Rutgers Law School (Newark) Faculty Papers

Constitutional law grows more complex over time. The complexity is due, in large part, to the rule of stare decisis. When faced with precedents that it does not wish to follow, the Court usually distinguishes the case before it. Thus, the constitutional landscape is littered with cases that do not fit well together. Navigating past these shoals is often difficult for courts following the Supreme Court’s lead. One example is the law governing instructions that a trial judge can give a deadlocked jury in a criminal case. The right to a jury trial entails the right to have the ...


Discretion And Criminal Law: The Good, The Bad, And The Mundane, George C. Thomas Iii Jul 2005

Discretion And Criminal Law: The Good, The Bad, And The Mundane, George C. Thomas Iii

Rutgers Law School (Newark) Faculty Papers

Most academic papers condemn discretion in the enforcement and prosecution of crime. This essay argues that discretion should be understood to come in three varieties: good discretion, which is beneficial; bad discretion, which is typified by acts motivated by race, sex, or class considerations; and mundane discretion, which is value-neutral. The decision to pursue a drunken driver rather than a speeder, for example, is a good use of discretion while the decision to pursue one speeder rather than another based on race is bad discretion. Most motives that prompt acts of discretion, however, are value-neutral or what I call “mundane ...


Time Travel, Hovercrafts, And The Framers: James Madison Sees The Future And Rewrites The Fourth Amendment, George C. Thomas Iii Jul 2005

Time Travel, Hovercrafts, And The Framers: James Madison Sees The Future And Rewrites The Fourth Amendment, George C. Thomas Iii

Rutgers Law School (Newark) Faculty Papers

The Framers could not have contemplated the interpretational problems that cloud the Fourth Amendment because police, in the modern sense, were unknown to the Framers. Also unknown to the Framers, of course, were wiretaps, drug interdiction searches, thermal imagining, helicopters, and blood tests. We can infer from the history surrounding the Fourth Amendment what the Framers hoped it would accomplish in their time. What if the Framers could have seen the future and known the kind of police techniques that are being used today? What kind of Fourth Amendment would they have written with that knowledge? This article seeks to ...


Missing Miranda's Story, A Review Of Gary L. Stuart's, Miranda: The Story Of America's Right To Remain Silent, George C. Thomas Iii Jun 2005

Missing Miranda's Story, A Review Of Gary L. Stuart's, Miranda: The Story Of America's Right To Remain Silent, George C. Thomas Iii

Rutgers Law School (Newark) Faculty Papers

Miranda v. Arizona is the best known criminal procedure decision in the history of the Supreme Court. It has spawned dozens of books and hundreds of articles. The world does not need another Miranda book unless it has something new and interesting to tell readers. Unfortunately, to borrow an old cliche, the parts of Gary Stuart’s book that are new are, for the most part, not interesting and the parts that are interesting are, for the most part, not new. Stuart adds material to the Miranda storehouse about the involvement of local Arizona lawyers and judges in the original ...


Conditional Rights And Comparative Wrongs: More On The Theory And Application Of Comparative Criminal Liability, Vera Bergelson Apr 2005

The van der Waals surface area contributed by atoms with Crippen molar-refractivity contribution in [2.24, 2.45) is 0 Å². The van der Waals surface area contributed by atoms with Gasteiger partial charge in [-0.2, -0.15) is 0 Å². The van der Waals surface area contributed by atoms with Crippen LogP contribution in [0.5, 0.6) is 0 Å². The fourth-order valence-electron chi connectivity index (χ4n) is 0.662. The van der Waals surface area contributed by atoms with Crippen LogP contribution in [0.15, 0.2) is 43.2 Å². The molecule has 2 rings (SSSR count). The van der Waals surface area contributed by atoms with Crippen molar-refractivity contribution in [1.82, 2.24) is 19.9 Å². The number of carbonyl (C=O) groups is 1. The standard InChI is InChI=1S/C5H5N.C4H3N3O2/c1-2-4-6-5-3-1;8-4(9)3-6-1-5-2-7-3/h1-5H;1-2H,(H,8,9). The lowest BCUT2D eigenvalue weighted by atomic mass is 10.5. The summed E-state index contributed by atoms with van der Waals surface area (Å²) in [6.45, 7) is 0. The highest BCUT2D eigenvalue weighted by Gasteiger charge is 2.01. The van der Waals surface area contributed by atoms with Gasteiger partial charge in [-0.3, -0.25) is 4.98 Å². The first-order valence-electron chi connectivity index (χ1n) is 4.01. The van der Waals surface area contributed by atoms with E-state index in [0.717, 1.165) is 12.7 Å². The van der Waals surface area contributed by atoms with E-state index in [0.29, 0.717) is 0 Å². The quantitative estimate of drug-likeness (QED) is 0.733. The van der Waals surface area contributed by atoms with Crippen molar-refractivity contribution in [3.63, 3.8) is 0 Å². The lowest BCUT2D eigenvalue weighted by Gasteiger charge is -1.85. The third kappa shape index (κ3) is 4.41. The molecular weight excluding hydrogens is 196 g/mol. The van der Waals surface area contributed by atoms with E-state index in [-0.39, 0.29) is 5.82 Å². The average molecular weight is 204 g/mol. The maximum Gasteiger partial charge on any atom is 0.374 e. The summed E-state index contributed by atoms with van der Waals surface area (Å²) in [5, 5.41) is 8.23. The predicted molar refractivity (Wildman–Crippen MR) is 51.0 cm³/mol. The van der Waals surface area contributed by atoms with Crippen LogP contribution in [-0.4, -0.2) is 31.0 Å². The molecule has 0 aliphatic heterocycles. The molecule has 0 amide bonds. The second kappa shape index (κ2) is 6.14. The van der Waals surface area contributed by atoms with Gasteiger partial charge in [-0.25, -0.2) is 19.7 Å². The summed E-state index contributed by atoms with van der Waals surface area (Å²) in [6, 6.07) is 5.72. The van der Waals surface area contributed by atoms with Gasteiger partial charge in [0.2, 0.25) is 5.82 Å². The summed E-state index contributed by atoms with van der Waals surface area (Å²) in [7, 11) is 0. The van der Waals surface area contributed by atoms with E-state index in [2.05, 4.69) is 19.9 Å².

Conditional Rights And Comparative Wrongs: More On The Theory And Application Of Comparative Criminal Liability, Vera Bergelson

Rutgers Law School (Newark) Faculty Papers

This article continues to develop an argument in favor of comparative criminal liability started in "Victims and Perpetrators: An Argument for Comparative Liability in Criminal Law," (http://law.bepress.com/rutgersnewarklwps/fp/art19/) Buff. Crim. L. Rev. 385 (2005). The essence of my argument is that people’s rights are not static but depend on their actions, and victims may reduce their right not to be harmed either voluntarily, by consent, waiver or assumption of risk, or involuntarily, by an attack on some legally recognized rights of the perpetrator. If that happens, perpetrators should be entitled to a defense of ...


Victims And Perpetrators: An Argument For Comparative Liability In Criminal Law, Vera Bergelson Feb 2005

Victims And Perpetrators: An Argument For Comparative Liability In Criminal Law, Vera Bergelson

Rutgers Law School (Newark) Faculty Papers

This article challenges the legal rule according to which the victim’s conduct is irrelevant to the determination of the perpetrator’s criminal liability. The author attacks this rule from both positive and normative perspectives, and argues that criminal law should incorporate an affirmative defense of comparative liability. This defense would fully or partially exculpate the defendant if the victim by his own acts has lost or reduced his right not to be harmed.

Part I tests the descriptive accuracy of the proposition that the perpetrator’s liability does not depend on the conduct of the victim. Criminological and victimological ...


The Conviction Of Andrea Yates: A Narrative Of Denial, Sherry F. Colb Jul 2003

The Conviction Of Andrea Yates: A Narrative Of Denial, Sherry F. Colb

Rutgers Law School (Newark) Faculty Papers

This piece discusses the case of Andrea Yates, the woman who confessed to drowning her five children to death and was subsequently convicted of murder (though the conviction has since been overturned). In this piece, Colb contends that Andrea Yates was convicted because of the jurors’ emotional/psychological response to the possibility that post-partum psychosis could cause an otherwise decent person to commit such brutal acts. As a symptom of denial, Colb argues, the jury rejected the insanity defense and thereby reassured itself that only evil people could do what Yates did. If that were the case, then it would ...